Portable Heater Buyer's Guide
Ready to have more control over what spaces you pay to heat? Portable heaters are the perfect option for someone looking for a heat source that isn't stuck in one location. It's flexible because you can move the heater around, but it's also cost-effective since you can choose to heat one room without heating the whole house.
Before we begin, let's be clear that there is way more to the category of portable heaters than those little electric box heaters that make a humming noise as they struggle to heat four square feet. Tiny space heaters are fine, but if you're looking for something more effective, you definitely have options.
- Portable electric heater
They're also easy and convenient to install.
If you're interested in a gas or electric portable heater for your home or outdoor space, you've come to the right place. Here's a helpful breakdown of what is available for portable heaters and what to look for when choosing the best one for you.
What Are Portable Heaters?
In this category, we lump everything from highly portable to semi-portable gas and electric space heaters. These include both indoor and outdoor models. “Portable” doesn't always mean you can pick it up with one hand and shuffle it around. It just means you can change the location relatively easily.
Vent-free wall and space heaters are popular choices because they do not require any vent pipe system. Propane and electric models are also common in this category because they are the most portable. Natural gas heaters will need to be connected to a gas line. This makes them less portable because you can't decide to put it in another room without providing another gas hookup.
Not all of the portable heaters are free-standing. Some of them can be floor-mounted or wall-mounted on brackets. Even though these models are mounted to the wall, they are still considered semi-portable because they can be relocated without a lot of hassle.
What Are The Benefits of a Portable Heater?
Besides the obvious convenience that they are portable, they're also great options for zone heating both indoors and out. Portable gas or electric heaters are usually less expensive than a traditional fireplace and they burn more efficiently than natural vent fireplaces.
There are two different heating methods: radiant infrared and blue flame heat. This allows you to choose the one that best suits your needs. (We'll cover more on the difference between radiant infrared and blue flame in a later section.)
The drawbacks to portable heaters include the fact that they tend to have a lower BTU output than some of the more permanent heating options. They may not be the best option if you are trying to heat a large space. Some of the heaters also have the propensity to create “hot spots” next to the heater that could burn objects or people that get too close.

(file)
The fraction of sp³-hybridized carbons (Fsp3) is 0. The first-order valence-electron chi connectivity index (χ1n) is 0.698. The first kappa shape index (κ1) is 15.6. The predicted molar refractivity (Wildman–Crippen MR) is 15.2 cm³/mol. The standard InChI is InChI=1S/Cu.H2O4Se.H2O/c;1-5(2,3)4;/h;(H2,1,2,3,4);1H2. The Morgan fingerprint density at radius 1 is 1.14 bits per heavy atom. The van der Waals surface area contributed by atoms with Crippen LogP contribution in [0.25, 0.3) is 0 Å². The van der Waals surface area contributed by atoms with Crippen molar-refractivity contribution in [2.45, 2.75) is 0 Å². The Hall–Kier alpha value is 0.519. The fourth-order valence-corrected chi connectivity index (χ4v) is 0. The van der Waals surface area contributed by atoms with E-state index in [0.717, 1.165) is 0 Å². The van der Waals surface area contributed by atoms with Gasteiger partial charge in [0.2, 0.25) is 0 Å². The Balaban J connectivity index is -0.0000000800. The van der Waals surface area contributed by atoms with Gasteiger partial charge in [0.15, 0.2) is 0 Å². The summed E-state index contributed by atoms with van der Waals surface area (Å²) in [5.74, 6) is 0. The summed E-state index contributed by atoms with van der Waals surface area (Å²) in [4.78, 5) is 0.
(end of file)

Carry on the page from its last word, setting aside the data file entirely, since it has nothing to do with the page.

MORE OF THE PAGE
Before You Buy
Measure twice, cut once. Or in this case, make sure you have a plan and permission before you purchase a heater. Some state and local authorities (including Home Owner's Associations) have restrictions for vent-free gas models. Check to make sure the model you want is approved for where you want to install it.
It's also helpful to chart out a realistic budget that includes not only the price of the unit but any other costs like propane tanks and enclosures or gas line installation. Many of the portable models are appealing in the fact that they do not need much (if any) extra installation like venting, gas lines, or new electrical wiring.
Choosing the right model is largely based on how you want to use it. Do you want to heat a single room? Warm up your outdoor patio?
- Empire freestanding gas heater
Outline your heating priorities so you can sort through all the options to find the best fit.
Finally, plan out ahead of time where you'd like to put your portable heater. Of course, the whole point is that it doesn't have to stay in one place, but you still want to have good options. This includes finding locations where your heater will have enough clearance.
Heating: Radiant Infrared vs. Blue Flame
As mentioned above, there are two methods that portable heaters use when it comes to generating heat. The main difference is that radiant heat warms up the objects in the room, while a blue flame heats the air. They both have pros and cons, so here's how to pick which heating method is best for you.
Radiant infrared is an option for both gas and electric heaters. It sends out low-frequency infrared rays that heat up furniture and other objects in the room. If heating by “rays” and “radiation” sounds unnerving, just remember that this is essentially the way the sun heats things naturally. All of the light from the sun, including the colors that we can see, is radiation.
- Ceiling-mounted infrared heater
Actually, infrared heating is far more gentle than the sun because it only uses the low-energy, low-frequency rays instead of the high-frequency rays that we associate with dangerous radiation.
The benefit of radiant heating is that it heats the room very evenly. It's especially useful for drafty areas because it radiates heat to the objects, which then radiate heat to the room.
Since the objects stay in the room, it's more effective than trying to heat the air that is constantly escaping through cracks and poor insulation. Of course, this only really works if there are objects in the room, to begin with. If you're trying to heat a mostly empty room, you should opt for blue flame heating.
You do need to be careful about people or objects getting too close to the unit since it could cause burns or ignite flammable objects.
Blue flame heat burns propane or natural gas to create a hot flame that glows blue. The flame is tucked behind safety shields and is so hot that it burns very cleanly and efficiently. The heater uses this hot flame to heat and circulate air to the room. You can use a ceiling fan with the blades turned down to help circulate the air even more.
- Image of blue flame